Local Water and Sewer Authority Reaches Clean Water Act Violations By-law

The water flows in a stream.

The federal and state governments have settled a Clean Water Act violation lawsuit with the Bucks County Water and Sewer Authority.

The lawsuit involved violations of “sanitary sewer overflows – usually in the form of sewage overflowing from manholes – and operation and maintenance violations under its state-issued permits,” according to the prosecutor. American of the Eastern District of Pennsylvania, Jennifer Arbittier Williams.

Authorities say the federal government and state government filed a proposed consent order to resolve the lawsuit at the same time they filed a lawsuit.

The Bucks County Water and Sewer Authority accepted the proposed consent order. The proposed consent decree is subject to a 30-day public comment period and approval by a federal judge.

“The Authority will pay a fine of $ 450,000 and will be required to devote substantial resources to assessing and upgrading its sewer systems as part of the decree,” federal authorities said.

“In addition to the financial penalty, the Authority has agreed to assess its collection system and adopt extensive measures to ensure compliance with federal and state requirements. These measures include monitoring water flow; modeling of the collection system; conduct influx and infiltration assessments; identify and remedy hydraulic capacity limitations; fight against illegal sewer connections; and improving its overall operation and maintenance program, ”the federal authorities added.

As part of the settlement, the Bucks County Water and Sewer Authority did not accept responsibility for the alleged violations.

The Bucks County Water and Sewer Authority operates water and sewer systems throughout the county, including the Levittown area.

“Authority service areas have historically suffered from sanitary sewer overflows, more than 100 of which have occurred in Plumstead Township since 2014. During this period, several overflows have also occurred in Bensalem, Richland , Doylestown Borough, Middletown, Upper Dublin and New Hope-Solebury, ”federal officials said.

“It’s no secret that many communities in the United States are struggling with issues caused by aging infrastructure, especially here on the East Coast which employs some of the older systems. However, there are ways to manage and resolve these issues in order to keep our environment and property safe. Here, this consent decree will dramatically reduce the problem of sewage on the streets, basements, waterways of Bucks County and beyond, ”said Williams, senior federal prosecutor and regional attorney for the US Department. of Justice. “We thank the Authority for working together to reach this resolution, which will surely improve public health and the quality of the environment.”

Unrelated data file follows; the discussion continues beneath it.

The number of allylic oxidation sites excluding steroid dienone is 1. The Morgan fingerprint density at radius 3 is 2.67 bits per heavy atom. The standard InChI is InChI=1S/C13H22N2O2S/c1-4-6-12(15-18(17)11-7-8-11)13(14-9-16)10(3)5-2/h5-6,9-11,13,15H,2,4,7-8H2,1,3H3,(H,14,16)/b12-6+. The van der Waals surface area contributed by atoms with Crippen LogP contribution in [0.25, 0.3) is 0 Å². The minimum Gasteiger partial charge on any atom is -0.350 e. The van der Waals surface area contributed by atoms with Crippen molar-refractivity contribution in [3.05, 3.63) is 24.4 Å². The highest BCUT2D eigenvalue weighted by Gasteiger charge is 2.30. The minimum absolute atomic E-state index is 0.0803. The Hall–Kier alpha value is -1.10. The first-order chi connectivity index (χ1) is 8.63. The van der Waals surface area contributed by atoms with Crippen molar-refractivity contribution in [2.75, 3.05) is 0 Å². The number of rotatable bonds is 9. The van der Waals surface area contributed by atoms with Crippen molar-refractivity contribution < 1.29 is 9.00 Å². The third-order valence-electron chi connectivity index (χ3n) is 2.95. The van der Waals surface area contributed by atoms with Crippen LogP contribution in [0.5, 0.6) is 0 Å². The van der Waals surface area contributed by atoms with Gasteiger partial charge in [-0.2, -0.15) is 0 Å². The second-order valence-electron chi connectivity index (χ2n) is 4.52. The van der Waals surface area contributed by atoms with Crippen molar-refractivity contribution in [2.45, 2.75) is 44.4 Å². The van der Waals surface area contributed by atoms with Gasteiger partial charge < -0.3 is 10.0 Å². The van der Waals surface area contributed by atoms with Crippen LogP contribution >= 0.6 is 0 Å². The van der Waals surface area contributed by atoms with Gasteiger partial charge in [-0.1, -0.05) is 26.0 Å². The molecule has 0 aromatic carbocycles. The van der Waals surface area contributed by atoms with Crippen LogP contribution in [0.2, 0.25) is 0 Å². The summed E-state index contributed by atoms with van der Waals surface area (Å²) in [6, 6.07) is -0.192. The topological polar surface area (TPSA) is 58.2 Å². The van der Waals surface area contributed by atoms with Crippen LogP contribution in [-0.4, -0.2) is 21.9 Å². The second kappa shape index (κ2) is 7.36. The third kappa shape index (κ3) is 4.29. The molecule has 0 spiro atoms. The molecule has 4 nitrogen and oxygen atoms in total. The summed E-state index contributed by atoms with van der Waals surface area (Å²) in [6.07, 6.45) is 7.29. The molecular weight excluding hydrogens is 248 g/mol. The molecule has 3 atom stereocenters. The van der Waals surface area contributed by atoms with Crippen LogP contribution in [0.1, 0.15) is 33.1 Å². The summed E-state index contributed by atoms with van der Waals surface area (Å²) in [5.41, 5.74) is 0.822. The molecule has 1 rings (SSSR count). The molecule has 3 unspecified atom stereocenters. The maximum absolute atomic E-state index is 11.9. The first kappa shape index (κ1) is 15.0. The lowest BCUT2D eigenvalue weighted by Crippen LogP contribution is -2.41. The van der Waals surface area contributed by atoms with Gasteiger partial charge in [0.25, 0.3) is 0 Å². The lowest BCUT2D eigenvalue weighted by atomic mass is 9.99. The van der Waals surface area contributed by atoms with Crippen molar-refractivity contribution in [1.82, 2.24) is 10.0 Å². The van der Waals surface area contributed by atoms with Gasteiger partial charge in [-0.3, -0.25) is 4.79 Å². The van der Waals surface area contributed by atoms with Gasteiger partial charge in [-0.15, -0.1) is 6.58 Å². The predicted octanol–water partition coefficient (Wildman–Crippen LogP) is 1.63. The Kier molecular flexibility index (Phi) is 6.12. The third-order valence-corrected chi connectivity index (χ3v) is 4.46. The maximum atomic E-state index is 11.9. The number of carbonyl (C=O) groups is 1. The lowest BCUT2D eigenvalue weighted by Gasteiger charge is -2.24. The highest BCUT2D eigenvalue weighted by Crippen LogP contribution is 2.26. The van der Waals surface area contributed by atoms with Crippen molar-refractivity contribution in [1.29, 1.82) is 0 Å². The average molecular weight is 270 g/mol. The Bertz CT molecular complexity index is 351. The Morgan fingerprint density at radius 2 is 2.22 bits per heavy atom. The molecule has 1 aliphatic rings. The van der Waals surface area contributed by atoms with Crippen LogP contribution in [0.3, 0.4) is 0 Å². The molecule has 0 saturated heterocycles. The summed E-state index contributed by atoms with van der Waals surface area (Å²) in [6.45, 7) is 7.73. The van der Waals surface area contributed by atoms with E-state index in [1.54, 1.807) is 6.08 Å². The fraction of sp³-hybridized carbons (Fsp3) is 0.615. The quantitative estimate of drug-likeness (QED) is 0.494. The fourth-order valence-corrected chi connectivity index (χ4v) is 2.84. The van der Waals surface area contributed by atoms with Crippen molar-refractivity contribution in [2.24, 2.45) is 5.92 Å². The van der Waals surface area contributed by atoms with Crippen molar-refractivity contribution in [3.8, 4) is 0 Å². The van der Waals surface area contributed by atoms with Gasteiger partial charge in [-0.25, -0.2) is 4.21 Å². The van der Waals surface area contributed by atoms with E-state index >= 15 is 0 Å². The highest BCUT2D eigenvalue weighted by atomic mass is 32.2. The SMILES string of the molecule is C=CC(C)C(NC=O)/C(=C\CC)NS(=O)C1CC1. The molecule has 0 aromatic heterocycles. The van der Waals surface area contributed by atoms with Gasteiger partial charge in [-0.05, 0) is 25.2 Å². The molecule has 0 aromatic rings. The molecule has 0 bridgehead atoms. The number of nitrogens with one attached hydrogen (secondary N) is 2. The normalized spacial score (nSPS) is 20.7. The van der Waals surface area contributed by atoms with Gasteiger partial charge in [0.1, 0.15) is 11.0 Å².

“Protecting the air, land and water from pollution, while ensuring the health and safety of our citizens is the very mission of our agency,” said Patrick McDonnell, secretary of the Department of Environmental Protection. Pennsylvania environment. “This is exactly what we are accomplishing through this coordinated and cooperative effort, not only with our federal partners at the EPA, but also with the Bucks County Water and Sewer Authority. “

Federal officials said the Bucks County Water and Sewer Authority had cooperated with the investigation.

Below is a statement from the Bucks County Water and Sewer Authority:

The Bucks County Water & Sewer Authority (“BCSWA”) has entered into a Consent Order with the United States and the Commonwealth of Pennsylvania regarding sanitary sewer overflows in its service area. BCSWA has reviewed a newly issued Federal Government press release in which the United States notes that it is pleased that BCSWA has agreed to take significant steps to modernize its sewage system, in particular in the Plumstead area of ​​Bucks County. However, it is important to note that BCSWA did not wait until the consent decree was finalized before taking action in the Township of Plumstead. On the contrary, BCSWA has been actively dealing with overflow issues in Plumstead Township for a number of years, particularly in relation to the impact that private properties in the area have had on sanitary sewer overflows. Stormwater from branch lines on private property, including properties that have experienced flooding problems due to a lack of storm drains or a malfunction of existing storm drains in PENNDOT rights-of-way. It is important to note that while BCWSA does not own any of these private laterals, it has nonetheless taken a proactive approach to remedying this situation by helping residents repair their private laterals and has indeed had some success with this approach. To date, BCSWA has repaired or replaced more than 75 laterals on private property, and continues to CCTV and monitor its system during rain events. To reiterate, the BCWSA has undertaken such work although it has no stake in these branches. This ongoing work has had a significant positive impact on the BCSWA system and has reduced the number and duration of SSOs during rainy events. In addition, BCSWA has met with PENNDOT and elected officials of the Township of Plumstead on several occasions to facilitate the installation of the necessary stormwater installations in the Township of Plumstead to mitigate flooding and to evacuate water from the side exhaust stacks. private buildings that are flooded during rainy episodes. Despite its efforts and commitment to address the impact of stormwater from private diversions, additional work is still needed, which BCSWA will continue to pursue in accordance with the Consent Decree.

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